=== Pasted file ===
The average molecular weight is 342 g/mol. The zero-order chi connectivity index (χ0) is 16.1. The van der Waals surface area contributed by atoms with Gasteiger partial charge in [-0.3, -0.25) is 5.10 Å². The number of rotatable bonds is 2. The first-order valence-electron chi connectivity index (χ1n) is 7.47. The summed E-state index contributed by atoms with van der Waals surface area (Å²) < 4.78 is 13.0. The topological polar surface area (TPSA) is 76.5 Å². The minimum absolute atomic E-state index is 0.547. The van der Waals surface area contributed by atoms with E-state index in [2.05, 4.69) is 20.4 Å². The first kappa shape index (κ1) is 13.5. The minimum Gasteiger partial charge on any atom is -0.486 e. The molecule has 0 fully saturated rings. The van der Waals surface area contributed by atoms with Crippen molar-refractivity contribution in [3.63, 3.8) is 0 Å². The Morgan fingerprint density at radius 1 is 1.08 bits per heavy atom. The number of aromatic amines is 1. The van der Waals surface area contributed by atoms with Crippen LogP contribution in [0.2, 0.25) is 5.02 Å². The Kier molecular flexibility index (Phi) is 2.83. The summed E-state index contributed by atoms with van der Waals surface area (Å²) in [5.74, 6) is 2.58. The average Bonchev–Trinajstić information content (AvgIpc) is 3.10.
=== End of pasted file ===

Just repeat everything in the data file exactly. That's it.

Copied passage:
The average molecular weight is 342 g/mol. The zero-order chi connectivity index (χ0) is 16.1. The van der Waals surface area contributed by atoms with Gasteiger partial charge in [-0.3, -0.25) is 5.10 Å². The number of rotatable bonds is 2. The first-order valence-electron chi connectivity index (χ1n) is 7.47. The summed E-state index contributed by atoms with van der Waals surface area (Å²) < 4.78 is 13.0. The topological polar surface area (TPSA) is 76.5 Å². The minimum absolute atomic E-state index is 0.547. The van der Waals surface area contributed by atoms with E-state index in [2.05, 4.69) is 20.4 Å². The first kappa shape index (κ1) is 13.5. The minimum Gasteiger partial charge on any atom is -0.486 e. The molecule has 0 fully saturated rings. The van der Waals surface area contributed by atoms with Crippen molar-refractivity contribution in [3.63, 3.8) is 0 Å². The Morgan fingerprint density at radius 1 is 1.08 bits per heavy atom. The number of aromatic amines is 1. The van der Waals surface area contributed by atoms with Crippen LogP contribution in [0.2, 0.25) is 5.02 Å². The Kier molecular flexibility index (Phi) is 2.83. The summed E-state index contributed by atoms with van der Waals surface area (Å²) in [5.74, 6) is 2.58. The average Bonchev–Trinajstić information content (AvgIpc) is 3.10.